Federal Circuit Affirms Inequitable Conduct Judgment for Nondisclosure of Material References

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The Court of Appeals for the Federal Circuit recently affirmed a District Court’s judgment of inequitable conduct based on the patent applicant’s failure to disclose to the U.S. Patent and Trademark Office (USPTO) references that rendered two patents invalid for obviousness under 35 U.S.C. § 103. The decision in Aventis Pharma S.A., et al. v. Hospira, Inc., No. 11- 1018 (Fed. Cir. Apr. 9, 2012) (available here), reaffirms the holding in Therasense, Inc. v. Becton, Dickinson & Co., No. 2008-1511 (Fed. Cir. May 25, 2011) (here) and provides additional guidance for conduct from which it may infer an intent to deceive the USPTO.

Aventis Pharma and Sanofi-Aventis U.S. (Sanofi) owns U.S. Patent Nos. 5,750,561 (“’561 Patent”) and 5,714,512 (“’512 Patent”) and is the New Drug Application holder for Taxotere. The ‘561 and ‘512 patents are pharmaceutical patents related to the administration of the chemotherapy cancer drug docetaxel, which is marketed under the brand-name Taxotere. Taxotere belongs to the class of compounds known as taxanes, which are administered intravenously by slowly delivering the drug in a diluted aqueous solution called a perfusion. Taxanes have low solubility in water and tend to precipitate. Surfactants and ethanol are added to Taxanes to stabilize the perfusion and delay the amount of time before precipitation occurs. In the prior art, the surfactant Cremophor was used with taxanes to form the stock solution, but it was known to trigger serious allergic reactions, including anaphylactic shock...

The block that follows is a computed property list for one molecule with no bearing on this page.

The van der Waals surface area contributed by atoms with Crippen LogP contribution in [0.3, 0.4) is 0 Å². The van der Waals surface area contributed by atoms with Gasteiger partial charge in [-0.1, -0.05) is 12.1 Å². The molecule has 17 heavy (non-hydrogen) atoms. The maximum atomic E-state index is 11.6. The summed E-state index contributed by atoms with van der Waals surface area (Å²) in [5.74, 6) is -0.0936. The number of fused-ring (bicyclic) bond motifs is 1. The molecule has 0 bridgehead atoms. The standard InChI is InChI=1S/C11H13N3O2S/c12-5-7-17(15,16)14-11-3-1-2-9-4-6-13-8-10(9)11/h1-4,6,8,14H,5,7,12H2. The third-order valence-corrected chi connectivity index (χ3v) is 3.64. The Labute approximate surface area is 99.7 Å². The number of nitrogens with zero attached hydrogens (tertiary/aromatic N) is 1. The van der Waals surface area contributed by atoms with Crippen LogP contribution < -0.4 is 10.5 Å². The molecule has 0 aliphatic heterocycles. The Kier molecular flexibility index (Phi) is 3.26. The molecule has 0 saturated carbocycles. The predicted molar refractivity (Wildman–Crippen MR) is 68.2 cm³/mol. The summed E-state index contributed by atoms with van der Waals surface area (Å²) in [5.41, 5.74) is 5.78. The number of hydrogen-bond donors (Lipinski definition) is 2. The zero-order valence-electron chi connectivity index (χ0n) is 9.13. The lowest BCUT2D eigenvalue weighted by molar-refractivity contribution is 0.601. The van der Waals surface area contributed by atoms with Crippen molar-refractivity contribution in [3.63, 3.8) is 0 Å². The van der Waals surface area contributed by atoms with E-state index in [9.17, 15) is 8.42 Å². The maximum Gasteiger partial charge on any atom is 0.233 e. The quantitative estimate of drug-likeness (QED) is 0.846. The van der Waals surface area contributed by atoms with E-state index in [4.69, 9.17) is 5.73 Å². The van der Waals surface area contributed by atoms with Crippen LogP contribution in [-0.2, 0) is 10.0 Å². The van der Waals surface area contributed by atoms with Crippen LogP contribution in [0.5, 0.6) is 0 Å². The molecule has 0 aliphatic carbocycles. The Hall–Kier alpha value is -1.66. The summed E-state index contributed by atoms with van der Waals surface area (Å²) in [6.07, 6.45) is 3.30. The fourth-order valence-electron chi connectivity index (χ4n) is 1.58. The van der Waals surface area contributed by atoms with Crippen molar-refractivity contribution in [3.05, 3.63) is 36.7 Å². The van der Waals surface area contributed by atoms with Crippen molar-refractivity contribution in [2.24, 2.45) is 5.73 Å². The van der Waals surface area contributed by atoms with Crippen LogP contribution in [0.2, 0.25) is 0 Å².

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Published In: Civil Procedure Updates, Intellectual Property Updates, Science, Computers & Technology Updates

DISCLAIMER: Because of the generality of this update, the information provided herein may not be applicable in all situations and should not be acted upon without specific legal advice based on particular situations.

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